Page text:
In two recent test score reports, middle school students showed significant gains in mathematics.
Polk County’s sixth and eighth grade students surpassed Georgia’s average Criterion-Referenced Competency Tests (CRCT) math scores by eight points combined.
And for the second year in a row at Cedartown Middle School, every student passed their Algebra I End of Course Testing (EOCT) exams. This year, the news was a little sweeter, as all students not only passed their Algebra I EOCT, but exceeded the state’s average score.
Though students participating in both standardized tests showed large increases in scoring percentages when compared on a year-to-year basis, most schools fell slightly behind statewide scores.
The CRCT scores for Polk’s fourth, sixth and eighth students showed increases in the testing areas of reading, English/language arts and math.
Compared to scores in 2000, fourth graders made a large gain in reading scores, from 69 percent of students meeting or exceeding standards, to 83 percent this year. Though it’s a tremendous 14-point gain for the system, fourth graders missed the state average for reading by four points.
And in math, fourth graders jumped 17 points to 69 percent, but still missed the state average by six points. “Clearly, 69 percent is not where we want to be, but we’ve gained so much already. There’s room for improvement, but we’re also proud of the progress,” said Laurie Atkins, curriculum director for Polk County Schools.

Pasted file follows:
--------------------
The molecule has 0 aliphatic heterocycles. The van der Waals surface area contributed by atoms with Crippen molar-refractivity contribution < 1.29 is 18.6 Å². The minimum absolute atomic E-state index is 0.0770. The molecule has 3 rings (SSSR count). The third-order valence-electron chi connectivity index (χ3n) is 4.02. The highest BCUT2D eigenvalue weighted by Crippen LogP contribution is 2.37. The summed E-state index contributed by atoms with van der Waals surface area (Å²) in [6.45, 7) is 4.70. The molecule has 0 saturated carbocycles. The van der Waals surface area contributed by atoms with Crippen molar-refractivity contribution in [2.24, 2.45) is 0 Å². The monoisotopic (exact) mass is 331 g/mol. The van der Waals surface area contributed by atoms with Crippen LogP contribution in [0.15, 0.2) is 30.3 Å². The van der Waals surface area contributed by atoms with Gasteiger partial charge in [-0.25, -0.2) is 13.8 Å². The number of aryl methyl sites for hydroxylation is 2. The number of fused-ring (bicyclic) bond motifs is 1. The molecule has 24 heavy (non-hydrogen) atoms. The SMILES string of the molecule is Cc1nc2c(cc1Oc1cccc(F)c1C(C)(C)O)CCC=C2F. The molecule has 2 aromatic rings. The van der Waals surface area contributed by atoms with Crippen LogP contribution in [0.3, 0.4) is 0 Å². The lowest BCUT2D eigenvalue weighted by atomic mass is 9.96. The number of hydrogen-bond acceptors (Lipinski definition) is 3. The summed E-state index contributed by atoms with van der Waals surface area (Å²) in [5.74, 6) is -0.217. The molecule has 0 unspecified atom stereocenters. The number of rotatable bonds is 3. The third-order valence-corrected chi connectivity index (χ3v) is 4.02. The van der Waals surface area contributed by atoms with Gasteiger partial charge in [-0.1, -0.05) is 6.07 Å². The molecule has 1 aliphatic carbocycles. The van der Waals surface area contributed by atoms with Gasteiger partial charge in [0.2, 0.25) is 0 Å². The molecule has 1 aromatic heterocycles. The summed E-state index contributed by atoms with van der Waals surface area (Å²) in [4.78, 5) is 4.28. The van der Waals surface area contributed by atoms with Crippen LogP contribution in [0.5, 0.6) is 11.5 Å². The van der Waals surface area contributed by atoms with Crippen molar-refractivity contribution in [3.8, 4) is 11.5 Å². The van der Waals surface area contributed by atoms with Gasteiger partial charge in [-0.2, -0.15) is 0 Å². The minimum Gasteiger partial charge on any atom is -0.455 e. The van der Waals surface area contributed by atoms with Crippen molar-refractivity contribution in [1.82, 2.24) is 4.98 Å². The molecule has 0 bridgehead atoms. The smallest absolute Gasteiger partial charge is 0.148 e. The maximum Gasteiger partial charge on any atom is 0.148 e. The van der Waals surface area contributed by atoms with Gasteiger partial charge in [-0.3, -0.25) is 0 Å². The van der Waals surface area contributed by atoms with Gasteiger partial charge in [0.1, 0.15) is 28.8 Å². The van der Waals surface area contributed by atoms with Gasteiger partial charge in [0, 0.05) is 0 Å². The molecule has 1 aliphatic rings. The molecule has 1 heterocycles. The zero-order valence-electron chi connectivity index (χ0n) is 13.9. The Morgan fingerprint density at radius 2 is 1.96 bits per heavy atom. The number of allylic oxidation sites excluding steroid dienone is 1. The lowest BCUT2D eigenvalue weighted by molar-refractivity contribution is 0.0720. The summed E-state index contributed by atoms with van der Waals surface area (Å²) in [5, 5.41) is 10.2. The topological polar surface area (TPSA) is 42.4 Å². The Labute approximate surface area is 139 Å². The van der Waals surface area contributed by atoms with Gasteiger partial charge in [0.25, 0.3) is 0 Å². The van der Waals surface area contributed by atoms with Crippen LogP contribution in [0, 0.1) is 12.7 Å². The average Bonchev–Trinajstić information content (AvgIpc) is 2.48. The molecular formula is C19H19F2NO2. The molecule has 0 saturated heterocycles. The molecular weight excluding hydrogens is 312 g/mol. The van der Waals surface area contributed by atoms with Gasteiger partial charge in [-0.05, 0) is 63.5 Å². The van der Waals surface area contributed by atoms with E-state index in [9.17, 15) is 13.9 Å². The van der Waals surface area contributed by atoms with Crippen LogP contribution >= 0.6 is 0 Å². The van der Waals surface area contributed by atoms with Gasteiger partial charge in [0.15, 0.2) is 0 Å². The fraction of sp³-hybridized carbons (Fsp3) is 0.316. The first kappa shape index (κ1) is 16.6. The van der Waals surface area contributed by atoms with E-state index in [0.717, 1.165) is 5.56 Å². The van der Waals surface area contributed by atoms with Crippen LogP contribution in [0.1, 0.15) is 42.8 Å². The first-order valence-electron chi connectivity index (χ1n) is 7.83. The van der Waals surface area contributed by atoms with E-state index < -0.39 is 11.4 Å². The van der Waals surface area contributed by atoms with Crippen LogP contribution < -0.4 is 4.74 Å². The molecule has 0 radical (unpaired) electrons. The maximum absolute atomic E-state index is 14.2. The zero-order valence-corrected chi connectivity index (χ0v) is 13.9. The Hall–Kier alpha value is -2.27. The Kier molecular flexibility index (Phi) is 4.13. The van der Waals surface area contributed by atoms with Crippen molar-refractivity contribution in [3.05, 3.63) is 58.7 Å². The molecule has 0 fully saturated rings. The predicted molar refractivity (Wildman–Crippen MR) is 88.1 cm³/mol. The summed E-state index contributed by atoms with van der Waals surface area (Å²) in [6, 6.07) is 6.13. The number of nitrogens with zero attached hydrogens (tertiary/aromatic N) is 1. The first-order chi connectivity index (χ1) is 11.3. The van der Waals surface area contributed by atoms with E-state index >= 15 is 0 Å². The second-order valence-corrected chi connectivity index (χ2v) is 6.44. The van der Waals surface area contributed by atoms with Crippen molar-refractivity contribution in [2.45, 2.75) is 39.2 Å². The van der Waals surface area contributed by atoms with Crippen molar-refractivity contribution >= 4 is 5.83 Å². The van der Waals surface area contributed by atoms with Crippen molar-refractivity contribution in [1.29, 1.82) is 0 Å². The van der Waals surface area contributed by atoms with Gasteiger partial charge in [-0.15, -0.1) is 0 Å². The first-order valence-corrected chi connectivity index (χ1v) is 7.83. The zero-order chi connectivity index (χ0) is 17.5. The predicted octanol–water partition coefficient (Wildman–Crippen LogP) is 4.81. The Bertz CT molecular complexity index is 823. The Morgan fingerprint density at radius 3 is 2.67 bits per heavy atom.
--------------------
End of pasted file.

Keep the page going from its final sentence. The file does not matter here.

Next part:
Fourth graders also increased their English/language arts comprehension from 68 percent in 2000, to 77 percent this year.
For sixth and eighth graders, Atkins said the gap is really starting to close.
In reading, sixth graders scored 81 percent - just three points short of the state average, but an eight point increase over the last five years. They showed a 15-point increase in English/language arts skills, and only missed the state average by two points. In math, the news was far better, as sixth graders surpassed the state average by four points.
For eighth graders, their reading scores climbed only one point since 2000, and fell short of the state average by five points. English/language arts showed a nine-point increase since 2000, but also missed the state mark by seven points. In math, scores blew past the state average of 68 percent, with eighth graders scoring 73 percent.
End of Course Testing, involving high school and middle school students, significant gains were made in U.S. History and Biology.
“At Rockmart High School, the 29-point increase in U.S. History over last year’s scores were phenomenal,” said Atkins. “And Cedartown High’s increase in Biology from 67 percent to 96 percent is also really impressive.”
Rockmart High School also had a large gain in American Literature, from 72 percent to 98 percent.
In all, Cedartown High had a 21 percent gain in Algebra I, a 17 percent gain in Geometry, a 29 percent gain in Biology and a 14 percent gain in U.S. History.
Rockmart High School had a 26 percent gain in American Literature, 19 percent in Physical Science and 29 percent in U.S. History.
Even with both schools’ impressive gains in History, the system missed the state average by seven points.
Two other subject areas, economics and geometry, also fell
below the state average.
The Polk School system scored 30 percent on the economics section, while the state average is 59 percent, and in geometry, Polk students scored 61 percent, missing the state mark by four points.
In Polk’s two middle schools, only the algebra portion of the EOCT are given.
At Cedartown Middle, all students meet state requirements, and they also exceeded the state’s average. At Elm Street Middle, students showed an eight-percent increase in algebra scores.